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2 Lawson Street
Byron Bay, NSW, 2481
Australia

+61 2 6685 7974

LOVE BYRON BAY ....SPECIALISTS IN INTERNATIONAL AND LOCAL CHOCOLATE.

Love Byron Bay creperie and chocolate boutique is dedicated to sourcing, creating and sharing a quality chocolate experience from Byron Bay, Australia. We'll cultivate your understanding of cocoa, stimulate the palate with a discerning appreciation, fire the imagination with unique chocolate encounters and share the passion for this legendary food of the gods. Exceptional chocolate infused with delicious flavours, irresistible aromatic characteristics and high quality cocoa. 

Choc Fact: The Origin of Chocolate

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Choc Recipes, Choc Facts, Choc Travels and our regular Chocoholic-not-so-Anonymous feature. All this and more in our weekly blog.

Choc Fact: The Origin of Chocolate

Alison Campbell

The exact beginnings of humans’ relationship with chocolate are still in question.

Archaeologists know that humans tasted chocolate at least 4,000 years ago in Mesoamerica, amidst abundant cacao forests. But the cacao of the ancients was very different from today’s chocolate. For many centuries, chocolate was a bitter drink. Made from cacao nibs, it was akin to modern-day baking chocolate mixed with water. Some cultures drank it cold and some hot.

The ancients added flavorings such as allspice, cinnamon, chili powder and vanilla. They may have mixed in maize or sweeteners such as honey, agave syrup or cactus. Then they poured the drink, either from a height or back and forth, to produce a froth—and drank the foam that rose, because it was closest to heaven.

Olmec artwork.

Olmec artwork.

The Olmecs (1500 B.C. to 100 B.C.+) 

The Olmecs, famous for carving colossal stone heads, were the first people known to process and eat cacao beans, which they called kakaw.

What’s most interesting is that the Olmecs figured out how to eat cacao at all. Animals simply spat out the hard, bitter seeds, lending no clue to the mysteries inside. The Olmecs had a better idea. They devised the fermenting, drying, roasting and grinding process that remain the basis of today’s chocolate production, which took extensive knowledge of food science and biochemistry. They then passed this knowledge down to the Mayans.

Mayans (1800 B.C. - 1500 A.D.)

Perhaps the first chocoholics, the Mayans were open about their love for cacao. They wrote about cacao as “the food of the gods,” carved the shape of the pods into their stone templates, painted people drinking cacao into their artwork, hired artists to decorate elaborate drinking vessels, placed those vessels in tombs and even used the beans in human sacrifice. They also grew cacao trees, planting them in their household gardens. The Mayans also used cacao for medicinal purposes.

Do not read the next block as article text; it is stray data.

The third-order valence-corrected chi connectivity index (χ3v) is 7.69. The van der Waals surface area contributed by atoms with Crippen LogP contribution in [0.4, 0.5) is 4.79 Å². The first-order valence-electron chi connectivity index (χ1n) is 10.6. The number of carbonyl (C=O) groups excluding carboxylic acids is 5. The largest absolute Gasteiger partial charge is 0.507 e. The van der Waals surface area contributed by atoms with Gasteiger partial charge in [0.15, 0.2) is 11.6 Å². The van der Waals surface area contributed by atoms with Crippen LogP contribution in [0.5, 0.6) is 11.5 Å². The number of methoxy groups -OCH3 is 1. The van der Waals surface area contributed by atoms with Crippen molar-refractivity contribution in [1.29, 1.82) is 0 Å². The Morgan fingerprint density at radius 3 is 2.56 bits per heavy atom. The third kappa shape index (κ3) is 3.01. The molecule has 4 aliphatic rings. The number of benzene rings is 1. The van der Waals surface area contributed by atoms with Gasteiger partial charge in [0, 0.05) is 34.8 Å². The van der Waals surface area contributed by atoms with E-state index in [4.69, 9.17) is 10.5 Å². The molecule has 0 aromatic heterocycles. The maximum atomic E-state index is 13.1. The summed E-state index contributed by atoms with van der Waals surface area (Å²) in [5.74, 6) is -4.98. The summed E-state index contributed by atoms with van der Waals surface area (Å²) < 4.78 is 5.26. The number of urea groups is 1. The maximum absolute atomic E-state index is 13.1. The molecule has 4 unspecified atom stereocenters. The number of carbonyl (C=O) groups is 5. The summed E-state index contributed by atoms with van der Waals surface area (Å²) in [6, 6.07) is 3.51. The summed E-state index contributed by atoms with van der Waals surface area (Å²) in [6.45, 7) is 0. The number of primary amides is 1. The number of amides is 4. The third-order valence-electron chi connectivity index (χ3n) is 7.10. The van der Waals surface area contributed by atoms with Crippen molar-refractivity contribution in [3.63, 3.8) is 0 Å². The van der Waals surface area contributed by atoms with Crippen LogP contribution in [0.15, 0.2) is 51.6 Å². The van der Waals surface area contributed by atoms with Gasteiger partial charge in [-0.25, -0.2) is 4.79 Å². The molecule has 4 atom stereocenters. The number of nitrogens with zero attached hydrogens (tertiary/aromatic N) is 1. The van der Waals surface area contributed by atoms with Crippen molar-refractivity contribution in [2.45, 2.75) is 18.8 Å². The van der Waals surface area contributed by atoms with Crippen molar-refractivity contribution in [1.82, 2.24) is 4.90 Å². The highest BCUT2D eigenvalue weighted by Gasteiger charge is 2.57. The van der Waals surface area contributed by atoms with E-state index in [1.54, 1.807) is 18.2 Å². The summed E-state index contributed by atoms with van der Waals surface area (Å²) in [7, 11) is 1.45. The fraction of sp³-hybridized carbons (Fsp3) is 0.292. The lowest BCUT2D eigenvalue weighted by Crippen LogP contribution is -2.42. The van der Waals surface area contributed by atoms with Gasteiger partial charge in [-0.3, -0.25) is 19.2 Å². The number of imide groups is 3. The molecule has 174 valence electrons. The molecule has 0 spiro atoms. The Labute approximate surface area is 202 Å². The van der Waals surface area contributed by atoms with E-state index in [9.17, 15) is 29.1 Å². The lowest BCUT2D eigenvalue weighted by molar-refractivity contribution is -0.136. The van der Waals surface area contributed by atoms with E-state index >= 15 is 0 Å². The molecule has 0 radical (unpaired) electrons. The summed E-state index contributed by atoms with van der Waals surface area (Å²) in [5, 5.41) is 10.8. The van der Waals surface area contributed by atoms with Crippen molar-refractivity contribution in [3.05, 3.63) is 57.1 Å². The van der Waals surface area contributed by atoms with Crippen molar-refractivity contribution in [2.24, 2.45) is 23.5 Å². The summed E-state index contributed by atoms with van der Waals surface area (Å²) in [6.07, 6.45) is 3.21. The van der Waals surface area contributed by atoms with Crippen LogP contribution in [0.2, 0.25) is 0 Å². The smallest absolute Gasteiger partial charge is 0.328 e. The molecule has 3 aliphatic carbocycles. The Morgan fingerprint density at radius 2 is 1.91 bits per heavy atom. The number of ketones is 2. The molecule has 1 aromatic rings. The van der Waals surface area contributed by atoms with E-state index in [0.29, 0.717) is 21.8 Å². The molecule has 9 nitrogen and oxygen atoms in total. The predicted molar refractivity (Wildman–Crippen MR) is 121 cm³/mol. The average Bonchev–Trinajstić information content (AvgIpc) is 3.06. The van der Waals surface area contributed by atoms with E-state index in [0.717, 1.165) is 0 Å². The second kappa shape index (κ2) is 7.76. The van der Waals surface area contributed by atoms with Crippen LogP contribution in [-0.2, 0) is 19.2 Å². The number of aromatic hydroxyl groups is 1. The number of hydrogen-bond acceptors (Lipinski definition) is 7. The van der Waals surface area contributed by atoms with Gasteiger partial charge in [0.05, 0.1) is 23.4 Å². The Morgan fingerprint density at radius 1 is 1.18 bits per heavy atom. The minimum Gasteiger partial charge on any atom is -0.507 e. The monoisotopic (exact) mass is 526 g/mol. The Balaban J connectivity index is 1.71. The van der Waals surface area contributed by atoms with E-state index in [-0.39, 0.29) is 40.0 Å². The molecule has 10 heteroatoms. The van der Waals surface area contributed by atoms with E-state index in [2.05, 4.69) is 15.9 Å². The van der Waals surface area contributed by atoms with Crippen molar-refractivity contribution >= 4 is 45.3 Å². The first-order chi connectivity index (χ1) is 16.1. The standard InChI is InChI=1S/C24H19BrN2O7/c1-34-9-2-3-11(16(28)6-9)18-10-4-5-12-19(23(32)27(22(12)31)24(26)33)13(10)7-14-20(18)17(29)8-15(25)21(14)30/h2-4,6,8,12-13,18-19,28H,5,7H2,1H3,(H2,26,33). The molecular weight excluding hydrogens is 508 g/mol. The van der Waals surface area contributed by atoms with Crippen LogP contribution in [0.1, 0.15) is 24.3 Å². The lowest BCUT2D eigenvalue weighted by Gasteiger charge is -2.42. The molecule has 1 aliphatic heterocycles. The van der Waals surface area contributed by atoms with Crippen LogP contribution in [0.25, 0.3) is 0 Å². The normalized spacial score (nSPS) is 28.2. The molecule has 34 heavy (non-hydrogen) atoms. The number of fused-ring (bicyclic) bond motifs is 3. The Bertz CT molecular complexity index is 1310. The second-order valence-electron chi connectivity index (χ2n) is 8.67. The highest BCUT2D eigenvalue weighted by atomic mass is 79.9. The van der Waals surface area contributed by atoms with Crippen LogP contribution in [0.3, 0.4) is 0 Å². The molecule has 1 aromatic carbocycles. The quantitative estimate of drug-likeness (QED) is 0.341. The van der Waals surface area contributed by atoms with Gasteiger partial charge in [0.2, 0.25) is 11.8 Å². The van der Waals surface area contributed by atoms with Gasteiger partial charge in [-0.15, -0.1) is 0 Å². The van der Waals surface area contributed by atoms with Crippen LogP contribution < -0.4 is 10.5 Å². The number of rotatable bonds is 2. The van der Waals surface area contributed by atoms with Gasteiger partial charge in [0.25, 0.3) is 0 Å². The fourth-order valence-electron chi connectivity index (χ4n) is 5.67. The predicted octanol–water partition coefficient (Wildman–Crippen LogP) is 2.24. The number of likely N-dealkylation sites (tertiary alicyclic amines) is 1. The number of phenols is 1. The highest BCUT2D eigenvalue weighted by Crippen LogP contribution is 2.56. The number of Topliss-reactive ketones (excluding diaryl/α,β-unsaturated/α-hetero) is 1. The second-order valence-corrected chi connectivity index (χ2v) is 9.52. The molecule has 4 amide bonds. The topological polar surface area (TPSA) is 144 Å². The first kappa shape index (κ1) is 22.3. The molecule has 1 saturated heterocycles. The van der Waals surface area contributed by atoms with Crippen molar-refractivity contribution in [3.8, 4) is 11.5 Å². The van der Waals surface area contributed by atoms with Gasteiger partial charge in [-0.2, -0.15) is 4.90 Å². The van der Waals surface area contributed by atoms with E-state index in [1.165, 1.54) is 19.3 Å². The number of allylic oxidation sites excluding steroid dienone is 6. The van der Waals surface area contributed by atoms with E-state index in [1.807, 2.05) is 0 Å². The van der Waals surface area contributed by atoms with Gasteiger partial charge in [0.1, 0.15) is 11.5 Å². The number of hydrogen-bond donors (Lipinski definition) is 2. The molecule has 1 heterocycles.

Mayan artwork. In the forefront the cacao vases filled with cacao drinks bubbling over, and cacao beans in bags.

Mayan artwork. In the forefront the cacao vases filled with cacao drinks bubbling over, and cacao beans in bags.

Southwestern Americans (1000-1125 A.D.)

The early Mesoamericans didn’t keep cacao a secret. Instead, they traded it to their neighbors living many miles to the north. Pottery fragments show that sometime between 1000 and 1125 A.D., people living in northwestern New Mexico’s Chaco Canyon drank cacao from cylindrical jars believed to be used for rituals. At the time a cacao drink coated these jars, the closest cultivated cacao grew in central Mexico. Because cacao is not native to the area, the knowledge of how to prepare and use it would have been imported along with the beans—and having that knowledge may have bestowed prestige to those in charge of the cacao. 

Aztecs (1420 A.D. - 1520 A.D.)  

While the Aztec royals continued the tradition of drinking cacao at ceremonies, they could not grow it in the seat of their empire at Tenochtitlán, in the central highlands of Mexico. As such, they too traded for it, with their southern neighbors the Mayans and others. Aztec rulers also demanded that their tributes, an early form of taxation paid by citizens and those they conquered, be paid in cacao. In the communities themselves, cacao seeds were used as currency, traded at the market and kept locked up. A rabbit cost between four and 10 beans, a mule was worth 50 and a turkey hen went for 100.

In fact, cacao was so valuable in early times that it was counterfeited. People would hollow out the pods, fill them with dirt and pass them off as newly harvested.

Believing that the god Quetzalcoatl brought the cacao tree to them, Aztecs also used the beans as offerings to the gods. For certain rituals, they added achiote from the annatto tree to turn their cacao red—and signify blood. The Aztecs also are said to have used chocolate to calm those who were about to become human sacrifice!

Source thestoryofchocolate.com